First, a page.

Ahaetulla pulverulenta 

Scope: Global
Language: English

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Taxonomy [top]

Kingdom Phylum Class Order Family
Animalia Chordata Reptilia Squamata Colubridae

Scientific Name: Ahaetulla pulverulenta (Duméril, Bibron & Duméril, 1854)
Common Name(s):
English Brown Vine Snake, Brown-speckled Whipsnake, Thunderbolt Snake
Ahaetulla pulverulenta ssp. indica Deraniyagala, 1955
Ahaetulla pulverulenta ssp. xanthiscuta Deraniyagala, 1955
Ahaetulla pulverulentus (Duméril, Bibron & Duméril, 1854) [orth. error]
Dryinus pulverulentus Duméril, Bibron & Duméril, 1854
Dryophis pulverulentus (Duméril, Bibron & Duméril, 1854)
Passerita purpurascens Günther, 1864
Taxonomic Notes: Ahaetulla pulverulenta was described by Duméril, Bibron and Duméril in 1854 as Dryinus pulverulentus based on specimen from unknown locality (Smith 1943). Type locality restricted to "Ceylan" (=Sri Lanka) by David and Dubois (2005) after the rediscovery of the holotype (MNHN 7565 coll. L.T. Leschenault) discovered in the Muséum national d’Histoire naturelle, Paris.

Assessment Information [top]

Red List Category & Criteria: Least Concern ver 3.1
Year Published: 2013
Date Assessed: 2010-08-29
Assessor(s): Srinivasulu, C., Srinivasulu, B., Deepak, V., Achyuthan, N.S. & Vyas, R.
Reviewer(s): Bowles, P., Das, A., Mohapatra, P., Shankar, G., Kulkarni, N.U., Thakur, S., Sawant, N.S., Aengals, A., Jose, J. & Molur, S.
Listed as Least Concern in view of its reasonably wide distribution, its occurrence in a number of protected areas, and because no threats have been identified to this somewhat adaptable snake.

Geographic Range [top]

Range Description:Ahaetulla pulverulenta is endemic to South Asia, where it is known from Sri Lanka and India. In India, this species is known only in the Western Ghats, from south of Gujarat to Agasthyamalai Hills in Kerala (Smith 1943, David and Dubois 2005). It was reported to be common at Wayanad Hills (Wall 1919) and has been reported from semi-evergreen to evergreen forests, and also from dry deciduous forests in Gujarat. Khaire (2006) reports the distribution of this species in Maharashtra from Phansad Wildlife Sanctuary, Amboli, Kolhapur and Pune, and from Goa. It has been recorded from the Anamalai Hills (V. Deepak pers. comm. 2011).Reports of this species from Rajasthan are considered to be in error. It has been recorded from low elevations to around 1,000 m asl.
Countries occurrence:
India (Goa, Gujarat, Karnataka, Kerala, Maharashtra, Tamil Nadu); Sri Lanka
Additional data:
Continuing decline in area of occupancy (AOO):Unknown
Extreme fluctuations in area of occupancy (AOO):UnknownEstimated extent of occurrence (EOO) - km2:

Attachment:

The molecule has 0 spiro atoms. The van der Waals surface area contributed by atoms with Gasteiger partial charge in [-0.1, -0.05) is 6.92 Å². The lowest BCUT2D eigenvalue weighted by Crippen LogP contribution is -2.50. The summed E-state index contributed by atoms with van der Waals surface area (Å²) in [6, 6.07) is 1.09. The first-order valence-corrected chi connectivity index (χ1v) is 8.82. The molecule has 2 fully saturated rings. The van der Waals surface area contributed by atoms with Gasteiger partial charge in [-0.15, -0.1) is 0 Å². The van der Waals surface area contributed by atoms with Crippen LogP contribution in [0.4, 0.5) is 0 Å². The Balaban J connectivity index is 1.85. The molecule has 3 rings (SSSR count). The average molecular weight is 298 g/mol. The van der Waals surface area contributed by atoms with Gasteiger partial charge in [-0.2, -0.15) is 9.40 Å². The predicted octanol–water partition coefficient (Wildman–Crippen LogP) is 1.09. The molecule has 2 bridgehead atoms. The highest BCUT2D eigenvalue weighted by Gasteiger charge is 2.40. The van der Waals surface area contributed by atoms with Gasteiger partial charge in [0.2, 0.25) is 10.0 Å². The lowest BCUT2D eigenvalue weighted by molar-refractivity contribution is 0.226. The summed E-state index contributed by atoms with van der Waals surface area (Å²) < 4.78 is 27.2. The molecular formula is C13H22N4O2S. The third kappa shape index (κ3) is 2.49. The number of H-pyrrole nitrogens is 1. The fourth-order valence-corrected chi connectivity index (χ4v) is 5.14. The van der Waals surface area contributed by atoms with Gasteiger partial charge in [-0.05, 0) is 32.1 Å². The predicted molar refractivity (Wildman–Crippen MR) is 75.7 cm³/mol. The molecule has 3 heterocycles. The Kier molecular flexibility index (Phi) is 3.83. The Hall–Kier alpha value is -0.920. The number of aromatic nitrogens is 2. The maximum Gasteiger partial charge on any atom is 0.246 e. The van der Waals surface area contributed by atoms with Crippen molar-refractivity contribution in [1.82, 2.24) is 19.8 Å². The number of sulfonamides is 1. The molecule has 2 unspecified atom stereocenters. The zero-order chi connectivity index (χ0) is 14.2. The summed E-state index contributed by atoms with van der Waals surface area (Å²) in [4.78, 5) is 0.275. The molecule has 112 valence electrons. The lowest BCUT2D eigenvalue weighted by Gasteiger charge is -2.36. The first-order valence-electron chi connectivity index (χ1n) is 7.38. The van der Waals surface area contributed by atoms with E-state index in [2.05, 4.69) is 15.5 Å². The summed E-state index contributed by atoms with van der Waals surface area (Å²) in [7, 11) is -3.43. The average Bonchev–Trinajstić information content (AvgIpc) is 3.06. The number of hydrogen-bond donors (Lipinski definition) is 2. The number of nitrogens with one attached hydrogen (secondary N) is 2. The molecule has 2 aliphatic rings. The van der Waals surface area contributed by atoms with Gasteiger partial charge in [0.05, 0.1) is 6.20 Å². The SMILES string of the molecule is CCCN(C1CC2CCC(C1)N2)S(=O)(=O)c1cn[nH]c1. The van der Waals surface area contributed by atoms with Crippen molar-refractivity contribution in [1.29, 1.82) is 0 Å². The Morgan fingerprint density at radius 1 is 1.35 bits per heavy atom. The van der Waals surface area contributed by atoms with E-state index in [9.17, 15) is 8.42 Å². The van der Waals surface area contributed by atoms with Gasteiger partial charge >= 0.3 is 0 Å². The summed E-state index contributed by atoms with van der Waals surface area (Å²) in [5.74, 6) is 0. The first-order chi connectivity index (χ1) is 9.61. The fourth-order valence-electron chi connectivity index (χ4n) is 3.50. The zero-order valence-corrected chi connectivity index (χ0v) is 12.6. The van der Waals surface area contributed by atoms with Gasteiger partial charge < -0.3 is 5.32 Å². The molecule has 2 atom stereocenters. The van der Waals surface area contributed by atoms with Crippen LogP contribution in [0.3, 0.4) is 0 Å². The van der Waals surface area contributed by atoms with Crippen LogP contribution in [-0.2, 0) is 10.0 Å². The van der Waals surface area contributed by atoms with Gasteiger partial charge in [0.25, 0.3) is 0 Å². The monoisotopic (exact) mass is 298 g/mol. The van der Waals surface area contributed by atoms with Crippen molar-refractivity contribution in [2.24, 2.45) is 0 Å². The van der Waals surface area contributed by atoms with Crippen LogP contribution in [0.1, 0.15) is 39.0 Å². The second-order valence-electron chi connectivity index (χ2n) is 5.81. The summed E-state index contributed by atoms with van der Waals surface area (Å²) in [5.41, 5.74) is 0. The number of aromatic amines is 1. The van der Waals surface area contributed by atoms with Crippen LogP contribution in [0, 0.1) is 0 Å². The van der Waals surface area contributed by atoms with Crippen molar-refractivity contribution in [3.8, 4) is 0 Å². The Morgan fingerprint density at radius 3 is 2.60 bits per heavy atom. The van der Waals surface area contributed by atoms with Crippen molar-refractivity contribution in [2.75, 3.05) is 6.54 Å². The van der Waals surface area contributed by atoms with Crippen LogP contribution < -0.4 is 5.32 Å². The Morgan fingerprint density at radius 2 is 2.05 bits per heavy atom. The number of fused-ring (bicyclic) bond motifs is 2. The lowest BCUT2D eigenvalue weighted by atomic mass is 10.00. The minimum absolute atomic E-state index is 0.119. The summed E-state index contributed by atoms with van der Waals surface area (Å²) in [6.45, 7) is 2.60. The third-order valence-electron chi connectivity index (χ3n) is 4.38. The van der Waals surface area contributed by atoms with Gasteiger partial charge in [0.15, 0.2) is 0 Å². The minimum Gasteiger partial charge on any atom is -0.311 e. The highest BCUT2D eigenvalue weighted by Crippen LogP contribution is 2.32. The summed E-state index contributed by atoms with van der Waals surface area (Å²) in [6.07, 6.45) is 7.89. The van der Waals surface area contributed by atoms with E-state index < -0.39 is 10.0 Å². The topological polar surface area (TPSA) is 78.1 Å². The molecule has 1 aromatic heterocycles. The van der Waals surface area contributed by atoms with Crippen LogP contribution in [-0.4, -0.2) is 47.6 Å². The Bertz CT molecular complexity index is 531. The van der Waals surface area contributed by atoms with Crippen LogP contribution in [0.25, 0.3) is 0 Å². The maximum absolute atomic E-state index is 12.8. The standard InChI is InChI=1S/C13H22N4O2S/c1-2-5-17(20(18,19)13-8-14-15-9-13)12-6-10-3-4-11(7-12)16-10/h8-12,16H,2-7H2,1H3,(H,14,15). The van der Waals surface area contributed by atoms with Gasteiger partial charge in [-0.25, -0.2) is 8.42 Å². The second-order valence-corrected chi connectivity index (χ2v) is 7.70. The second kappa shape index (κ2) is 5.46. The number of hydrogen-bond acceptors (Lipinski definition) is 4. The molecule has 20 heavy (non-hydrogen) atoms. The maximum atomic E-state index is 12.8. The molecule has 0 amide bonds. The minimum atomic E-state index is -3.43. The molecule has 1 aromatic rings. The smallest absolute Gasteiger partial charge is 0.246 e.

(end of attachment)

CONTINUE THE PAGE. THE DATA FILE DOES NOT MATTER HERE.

Continuing decline in extent of occurrence (EOO):UnknownExtreme fluctuations in extent of occurrence (EOO):Unknown
Lower elevation limit (metres):50
Upper elevation limit (metres):1000
Range Map:Click here to open the map viewer and explore range.

Population [top]

Population:This is a uncommon species, with little information available about population trends.
Current Population Trend:Unknown
Additional data:
Population severely fragmented:No

Habitat and Ecology [top]

Habitat and Ecology:This snake occurs in evergreen forest, semi-evergreen hill forest and tropical dry deciduous forests in plains and hills. It can be found close to human habitations. It is a diurnal and mainly arboreal snake. It feeds on lizards, frogs and small birds. It is ovoviviparous, with a brood size 6-12 young (Whitaker and Captain 2004). Young are born in August and September (Khaire 2006).

Use and Trade [top]

Use and Trade: It is captured for display by snake charmers.

Threats [top]

Major Threat(s): There appear to be no significant threats to this somewhat adaptable species.

Conservation Actions [top]

Conservation Actions: There are no known species-specific conservation measures in place for this species. It occurs in many protected areas, including Vansda National Park in Gujarat, Nilgiri Biosphere Reserve in Karnataka and Tamil Nadu, Kalakkad-Mundanthurai Tiger Reserve in Tamil Nadu, Meghamalai Wildlife Sanctuary in Tamil Nadu. Further survey work is needed to understand its biology, ecology, and its population status and trends.

Citation: Srinivasulu, C., Srinivasulu, B., Deepak, V., Achyuthan, N.S. & Vyas, R. 2013. Ahaetulla pulverulenta. The IUCN Red List of Threatened Species 2013: e.T172687A1367105. . Downloaded on 22 September 2018.
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